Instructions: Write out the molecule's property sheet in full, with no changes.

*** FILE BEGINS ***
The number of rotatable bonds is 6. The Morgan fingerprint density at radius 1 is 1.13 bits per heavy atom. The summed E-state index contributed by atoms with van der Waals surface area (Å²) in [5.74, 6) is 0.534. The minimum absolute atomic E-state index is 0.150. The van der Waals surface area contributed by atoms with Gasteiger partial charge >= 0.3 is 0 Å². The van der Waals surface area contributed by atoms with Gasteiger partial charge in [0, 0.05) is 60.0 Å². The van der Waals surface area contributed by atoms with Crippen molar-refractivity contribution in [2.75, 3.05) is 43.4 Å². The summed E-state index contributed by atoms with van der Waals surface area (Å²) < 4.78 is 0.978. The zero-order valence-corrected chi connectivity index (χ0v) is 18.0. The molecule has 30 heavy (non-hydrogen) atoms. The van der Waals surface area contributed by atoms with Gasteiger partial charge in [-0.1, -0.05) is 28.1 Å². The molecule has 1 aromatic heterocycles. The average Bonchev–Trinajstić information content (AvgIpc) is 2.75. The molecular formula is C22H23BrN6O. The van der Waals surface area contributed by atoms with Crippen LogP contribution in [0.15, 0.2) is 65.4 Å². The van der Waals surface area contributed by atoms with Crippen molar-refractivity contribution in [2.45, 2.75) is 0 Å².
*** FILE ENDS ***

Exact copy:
The number of rotatable bonds is 6. The Morgan fingerprint density at radius 1 is 1.13 bits per heavy atom. The summed E-state index contributed by atoms with van der Waals surface area (Å²) in [5.74, 6) is 0.534. The minimum absolute atomic E-state index is 0.150. The van der Waals surface area contributed by atoms with Gasteiger partial charge >= 0.3 is 0 Å². The van der Waals surface area contributed by atoms with Gasteiger partial charge in [0, 0.05) is 60.0 Å². The van der Waals surface area contributed by atoms with Crippen molar-refractivity contribution in [2.75, 3.05) is 43.4 Å². The summed E-state index contributed by atoms with van der Waals surface area (Å²) < 4.78 is 0.978. The zero-order valence-corrected chi connectivity index (χ0v) is 18.0. The molecule has 30 heavy (non-hydrogen) atoms. The van der Waals surface area contributed by atoms with Gasteiger partial charge in [-0.1, -0.05) is 28.1 Å². The molecule has 1 aromatic heterocycles. The average Bonchev–Trinajstić information content (AvgIpc) is 2.75. The molecular formula is C22H23BrN6O. The van der Waals surface area contributed by atoms with Crippen LogP contribution in [0.15, 0.2) is 65.4 Å². The van der Waals surface area contributed by atoms with Crippen molar-refractivity contribution in [2.45, 2.75) is 0 Å².